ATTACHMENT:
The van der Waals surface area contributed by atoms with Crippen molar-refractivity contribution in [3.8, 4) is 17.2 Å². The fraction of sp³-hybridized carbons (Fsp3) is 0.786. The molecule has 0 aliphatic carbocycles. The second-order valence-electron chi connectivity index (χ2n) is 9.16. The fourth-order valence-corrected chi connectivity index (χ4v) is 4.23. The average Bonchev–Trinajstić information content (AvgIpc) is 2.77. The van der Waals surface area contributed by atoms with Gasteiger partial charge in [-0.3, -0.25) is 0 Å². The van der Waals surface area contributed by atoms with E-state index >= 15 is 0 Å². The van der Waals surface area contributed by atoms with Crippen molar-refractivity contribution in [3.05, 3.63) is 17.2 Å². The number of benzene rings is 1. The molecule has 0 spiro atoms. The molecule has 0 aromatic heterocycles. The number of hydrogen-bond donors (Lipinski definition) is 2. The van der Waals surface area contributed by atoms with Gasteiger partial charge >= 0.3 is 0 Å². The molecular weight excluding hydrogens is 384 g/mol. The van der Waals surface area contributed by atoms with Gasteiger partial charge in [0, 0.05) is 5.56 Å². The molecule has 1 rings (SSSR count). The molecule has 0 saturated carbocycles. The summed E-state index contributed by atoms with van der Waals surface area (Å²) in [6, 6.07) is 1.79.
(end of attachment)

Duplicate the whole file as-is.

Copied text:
The van der Waals surface area contributed by atoms with Crippen molar-refractivity contribution in [3.8, 4) is 17.2 Å². The fraction of sp³-hybridized carbons (Fsp3) is 0.786. The molecule has 0 aliphatic carbocycles. The second-order valence-electron chi connectivity index (χ2n) is 9.16. The fourth-order valence-corrected chi connectivity index (χ4v) is 4.23. The average Bonchev–Trinajstić information content (AvgIpc) is 2.77. The van der Waals surface area contributed by atoms with Gasteiger partial charge in [-0.3, -0.25) is 0 Å². The van der Waals surface area contributed by atoms with E-state index >= 15 is 0 Å². The van der Waals surface area contributed by atoms with Crippen molar-refractivity contribution in [3.05, 3.63) is 17.2 Å². The number of benzene rings is 1. The molecule has 0 spiro atoms. The molecule has 0 aromatic heterocycles. The number of hydrogen-bond donors (Lipinski definition) is 2. The van der Waals surface area contributed by atoms with Gasteiger partial charge >= 0.3 is 0 Å². The molecular weight excluding hydrogens is 384 g/mol. The van der Waals surface area contributed by atoms with Gasteiger partial charge in [0, 0.05) is 5.56 Å². The molecule has 1 rings (SSSR count). The molecule has 0 saturated carbocycles. The summed E-state index contributed by atoms with van der Waals surface area (Å²) in [6, 6.07) is 1.79.